Steven Claydon

London-based artist Steven Claydon (born 1969) is concerned with how objects move from raw material to cultural artefact. A recurring focus of his work is materiality, ranging from atomic structure to culturally-constructed meanings and properties. In addition to his practice as an artist, Claydon has also been involved in experimental electronic music for over 20 years, most notably as part of the bands Add N to X, Jack to Jack (with Mark Leckey) and Long Meg.

Claydon’s artworks span a broad spectrum of aesthetics, techniques and disciplines, including sculpture, video, performance and painting. Through collage and juxtaposition, he draws unlikely equivalences between different sources, challenging the authority of socially and historically accepted taxonomies and relationships.

In his recent work, Claydon has posed the question of whether objects and concepts – emancipated from specific uses and contexts – may be understood in terms of the evolutionary survival strategies seen in humans and animals.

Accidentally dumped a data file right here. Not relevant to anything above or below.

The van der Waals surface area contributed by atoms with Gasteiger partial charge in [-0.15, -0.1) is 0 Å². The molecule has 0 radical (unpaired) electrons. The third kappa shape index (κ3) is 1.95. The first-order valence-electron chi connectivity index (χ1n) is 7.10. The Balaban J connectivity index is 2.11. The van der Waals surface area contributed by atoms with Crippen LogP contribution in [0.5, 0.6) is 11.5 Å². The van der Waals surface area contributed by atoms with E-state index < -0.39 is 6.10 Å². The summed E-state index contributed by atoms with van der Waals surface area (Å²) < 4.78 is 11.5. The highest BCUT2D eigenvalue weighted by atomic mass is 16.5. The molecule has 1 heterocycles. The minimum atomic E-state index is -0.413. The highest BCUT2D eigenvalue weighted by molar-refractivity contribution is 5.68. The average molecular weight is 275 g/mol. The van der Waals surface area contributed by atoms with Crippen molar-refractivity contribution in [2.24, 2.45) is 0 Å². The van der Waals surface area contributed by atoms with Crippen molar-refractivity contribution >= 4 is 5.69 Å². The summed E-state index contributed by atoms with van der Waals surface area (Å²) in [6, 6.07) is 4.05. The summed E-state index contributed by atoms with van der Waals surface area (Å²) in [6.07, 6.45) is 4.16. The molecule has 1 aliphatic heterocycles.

Claydon has exhibited extensively around the world. His latest exhibitions include The Archipelago of Contented Peoples: Endurance Groups, at the Common Guild, Glasgow, and Introduced Species of Micronesia, Mount Stuart Castle, Isle of Bute, Scotland. In 2016 he was nominated for the inaugural Hepworth Prize for Sculpture. Other solo exhibitions include Sadie Coles HQ, London; Centre d'Art Contemporain Genève; Bergen Kunsthall, Bergen; Firstsite, Colchester, UK; La Salle de Bains, Lyon, France; Haus der Kunst, Munich, Germany; and Serpentine Pavilion, London. In 2017 an extensive monograph on Claydon’s work was published by CAC Genève and Mousse Publishing.

Steven Claydon | This award could not have come at a better time. I’m incredibly grateful both to whoever nominated me and to the judges. I feel a great sense of relief and release – in a word, unburdened. My practice has developed into a monstrous organism that needs constant care and feeding. Now I can afford to take my eye off the cuckoo and occasionally tend to the nest. Thank you Paul Hamlyn.